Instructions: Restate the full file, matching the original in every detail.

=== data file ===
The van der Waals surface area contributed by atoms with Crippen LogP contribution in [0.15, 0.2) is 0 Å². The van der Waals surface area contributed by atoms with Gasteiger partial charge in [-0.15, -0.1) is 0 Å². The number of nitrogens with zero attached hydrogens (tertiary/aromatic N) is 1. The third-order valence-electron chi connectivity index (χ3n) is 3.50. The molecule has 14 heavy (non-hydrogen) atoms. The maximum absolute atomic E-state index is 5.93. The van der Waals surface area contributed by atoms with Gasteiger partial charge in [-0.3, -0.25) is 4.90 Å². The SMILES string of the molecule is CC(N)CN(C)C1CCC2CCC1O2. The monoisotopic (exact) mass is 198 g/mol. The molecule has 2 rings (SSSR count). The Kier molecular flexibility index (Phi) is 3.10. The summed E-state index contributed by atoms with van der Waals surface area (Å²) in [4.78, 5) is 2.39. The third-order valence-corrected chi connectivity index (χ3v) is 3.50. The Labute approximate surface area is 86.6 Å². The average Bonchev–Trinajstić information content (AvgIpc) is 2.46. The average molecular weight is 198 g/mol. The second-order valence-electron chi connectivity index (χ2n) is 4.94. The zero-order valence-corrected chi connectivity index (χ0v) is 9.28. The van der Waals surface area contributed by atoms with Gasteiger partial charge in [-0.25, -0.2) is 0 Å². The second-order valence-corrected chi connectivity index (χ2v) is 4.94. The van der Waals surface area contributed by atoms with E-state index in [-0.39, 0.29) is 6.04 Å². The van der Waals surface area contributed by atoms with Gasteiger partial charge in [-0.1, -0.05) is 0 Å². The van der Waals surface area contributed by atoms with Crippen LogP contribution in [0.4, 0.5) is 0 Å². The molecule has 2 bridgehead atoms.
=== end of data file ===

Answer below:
The van der Waals surface area contributed by atoms with Crippen LogP contribution in [0.15, 0.2) is 0 Å². The van der Waals surface area contributed by atoms with Gasteiger partial charge in [-0.15, -0.1) is 0 Å². The number of nitrogens with zero attached hydrogens (tertiary/aromatic N) is 1. The third-order valence-electron chi connectivity index (χ3n) is 3.50. The molecule has 14 heavy (non-hydrogen) atoms. The maximum absolute atomic E-state index is 5.93. The van der Waals surface area contributed by atoms with Gasteiger partial charge in [-0.3, -0.25) is 4.90 Å². The SMILES string of the molecule is CC(N)CN(C)C1CCC2CCC1O2. The monoisotopic (exact) mass is 198 g/mol. The molecule has 2 rings (SSSR count). The Kier molecular flexibility index (Phi) is 3.10. The summed E-state index contributed by atoms with van der Waals surface area (Å²) in [4.78, 5) is 2.39. The third-order valence-corrected chi connectivity index (χ3v) is 3.50. The Labute approximate surface area is 86.6 Å². The average Bonchev–Trinajstić information content (AvgIpc) is 2.46. The average molecular weight is 198 g/mol. The second-order valence-electron chi connectivity index (χ2n) is 4.94. The zero-order valence-corrected chi connectivity index (χ0v) is 9.28. The van der Waals surface area contributed by atoms with Gasteiger partial charge in [-0.25, -0.2) is 0 Å². The second-order valence-corrected chi connectivity index (χ2v) is 4.94. The van der Waals surface area contributed by atoms with E-state index in [-0.39, 0.29) is 6.04 Å². The van der Waals surface area contributed by atoms with Gasteiger partial charge in [-0.1, -0.05) is 0 Å². The van der Waals surface area contributed by atoms with Crippen LogP contribution in [0.4, 0.5) is 0 Å². The molecule has 2 bridgehead atoms.